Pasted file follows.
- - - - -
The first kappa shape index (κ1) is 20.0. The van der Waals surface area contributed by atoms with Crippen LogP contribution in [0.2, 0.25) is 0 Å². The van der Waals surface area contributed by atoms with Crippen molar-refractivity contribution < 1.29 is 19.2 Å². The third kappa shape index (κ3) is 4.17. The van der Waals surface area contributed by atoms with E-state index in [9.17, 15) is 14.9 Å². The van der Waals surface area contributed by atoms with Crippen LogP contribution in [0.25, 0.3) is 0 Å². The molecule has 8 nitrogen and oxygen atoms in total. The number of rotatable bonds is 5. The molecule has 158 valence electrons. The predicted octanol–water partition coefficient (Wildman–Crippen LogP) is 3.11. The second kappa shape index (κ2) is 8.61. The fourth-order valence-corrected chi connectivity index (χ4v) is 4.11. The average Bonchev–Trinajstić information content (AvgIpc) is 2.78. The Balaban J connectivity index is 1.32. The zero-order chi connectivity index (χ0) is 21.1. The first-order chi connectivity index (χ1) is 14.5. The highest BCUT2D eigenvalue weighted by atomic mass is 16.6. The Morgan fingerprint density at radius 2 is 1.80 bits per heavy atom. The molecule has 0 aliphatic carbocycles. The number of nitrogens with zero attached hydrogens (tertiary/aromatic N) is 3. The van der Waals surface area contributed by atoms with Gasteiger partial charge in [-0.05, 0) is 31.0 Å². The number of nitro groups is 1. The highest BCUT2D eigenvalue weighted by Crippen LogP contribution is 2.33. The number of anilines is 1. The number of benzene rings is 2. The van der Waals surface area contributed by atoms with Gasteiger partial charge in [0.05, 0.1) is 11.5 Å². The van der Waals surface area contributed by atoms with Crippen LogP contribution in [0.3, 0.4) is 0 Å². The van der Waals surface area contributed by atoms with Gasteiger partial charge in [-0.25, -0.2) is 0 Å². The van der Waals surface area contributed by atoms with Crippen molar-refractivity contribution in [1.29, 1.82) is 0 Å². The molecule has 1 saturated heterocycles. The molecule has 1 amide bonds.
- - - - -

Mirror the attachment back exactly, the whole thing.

The first kappa shape index (κ1) is 20.0. The van der Waals surface area contributed by atoms with Crippen LogP contribution in [0.2, 0.25) is 0 Å². The van der Waals surface area contributed by atoms with Crippen molar-refractivity contribution < 1.29 is 19.2 Å². The third kappa shape index (κ3) is 4.17. The van der Waals surface area contributed by atoms with E-state index in [9.17, 15) is 14.9 Å². The van der Waals surface area contributed by atoms with Crippen LogP contribution in [0.25, 0.3) is 0 Å². The molecule has 8 nitrogen and oxygen atoms in total. The number of rotatable bonds is 5. The molecule has 158 valence electrons. The predicted octanol–water partition coefficient (Wildman–Crippen LogP) is 3.11. The second kappa shape index (κ2) is 8.61. The fourth-order valence-corrected chi connectivity index (χ4v) is 4.11. The average Bonchev–Trinajstić information content (AvgIpc) is 2.78. The Balaban J connectivity index is 1.32. The zero-order chi connectivity index (χ0) is 21.1. The first-order chi connectivity index (χ1) is 14.5. The highest BCUT2D eigenvalue weighted by atomic mass is 16.6. The Morgan fingerprint density at radius 2 is 1.80 bits per heavy atom. The molecule has 0 aliphatic carbocycles. The number of nitrogens with zero attached hydrogens (tertiary/aromatic N) is 3. The van der Waals surface area contributed by atoms with Gasteiger partial charge in [-0.05, 0) is 31.0 Å². The number of nitro groups is 1. The highest BCUT2D eigenvalue weighted by Crippen LogP contribution is 2.33. The number of anilines is 1. The number of benzene rings is 2. The van der Waals surface area contributed by atoms with Gasteiger partial charge in [0.05, 0.1) is 11.5 Å². The van der Waals surface area contributed by atoms with Crippen LogP contribution in [0.3, 0.4) is 0 Å². The van der Waals surface area contributed by atoms with Gasteiger partial charge in [-0.25, -0.2) is 0 Å². The van der Waals surface area contributed by atoms with Crippen molar-refractivity contribution in [1.29, 1.82) is 0 Å². The molecule has 1 saturated heterocycles. The molecule has 1 amide bonds.